The speaker can get reasonably loud but sounds very treble-heavy, and not very differentiated so that individual instruments can hardly be heard. The 3.5 mm audio port can be used to connect external audio devices or Bluetooth, for which the most necessary codecs are available. With aptX HD and LDAC, there are also some for higher-quality audio transmissions.

The Nokia G11 Plus can only be charged with 10 Watts, whereas the previous Nokia G11 supported 18 watts. Since the battery with 5,000 mAh is still almost as big as in the predecessor, it takes considerably longer time for a full charge, namely up to 3 hours. The G11 Plus lasted 17:18 hours in our Wi-Fi battery test, which should easily last for a day at work, school or university. There is also enough power for a second day if the phone is used sparingly.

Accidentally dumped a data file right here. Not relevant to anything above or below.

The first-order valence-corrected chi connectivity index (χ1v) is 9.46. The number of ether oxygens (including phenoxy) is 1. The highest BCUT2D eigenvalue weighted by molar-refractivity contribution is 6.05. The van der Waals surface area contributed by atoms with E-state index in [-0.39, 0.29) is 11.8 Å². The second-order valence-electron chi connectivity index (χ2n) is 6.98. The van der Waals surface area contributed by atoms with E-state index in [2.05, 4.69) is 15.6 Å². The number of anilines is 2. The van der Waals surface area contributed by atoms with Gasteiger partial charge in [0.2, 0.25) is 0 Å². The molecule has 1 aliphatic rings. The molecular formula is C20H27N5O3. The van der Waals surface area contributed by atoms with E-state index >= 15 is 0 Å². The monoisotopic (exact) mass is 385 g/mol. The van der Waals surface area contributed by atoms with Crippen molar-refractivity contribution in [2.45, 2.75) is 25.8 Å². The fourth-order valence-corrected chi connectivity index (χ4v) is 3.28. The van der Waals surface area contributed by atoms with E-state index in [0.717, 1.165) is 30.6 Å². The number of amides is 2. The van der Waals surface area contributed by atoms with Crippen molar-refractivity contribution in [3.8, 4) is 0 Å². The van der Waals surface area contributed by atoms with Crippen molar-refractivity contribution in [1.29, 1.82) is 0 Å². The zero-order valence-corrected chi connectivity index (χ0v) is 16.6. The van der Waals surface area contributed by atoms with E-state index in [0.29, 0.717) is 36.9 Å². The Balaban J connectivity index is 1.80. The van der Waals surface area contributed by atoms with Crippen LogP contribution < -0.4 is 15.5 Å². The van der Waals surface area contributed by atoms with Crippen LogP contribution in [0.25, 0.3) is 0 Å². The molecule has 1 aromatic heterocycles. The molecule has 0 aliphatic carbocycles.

(+) | speakers can play relatively loud (82 dB)Bass 100 - 315 Hz(-) | nearly no bass - on average 32.1% lower than median(±) | linearity of bass is average (8% delta to prev. frequency)Mids 400 - 2000 Hz(±) | higher mids - on average 6.2% higher than median(±) | linearity of mids is average (10.6% delta to prev. frequency)Highs 2 - 16 kHz(±) | higher highs - on average 6.8% higher than median(±) | linearity of highs is average (11% delta to prev. frequency)Overall 100 - 16.000 Hz(-) | overall sound is not linear (30.4% difference to median)Compared to same class» 74% of all tested devices in this class were better, 5% similar, 22% worse» The best had a delta of 12%, average was 39%, worst was 134%Compared to all devices tested» 86% of all tested devices were better, 3% similar, 11% worse» The best had a delta of 4%, average was 26%, worst was 134%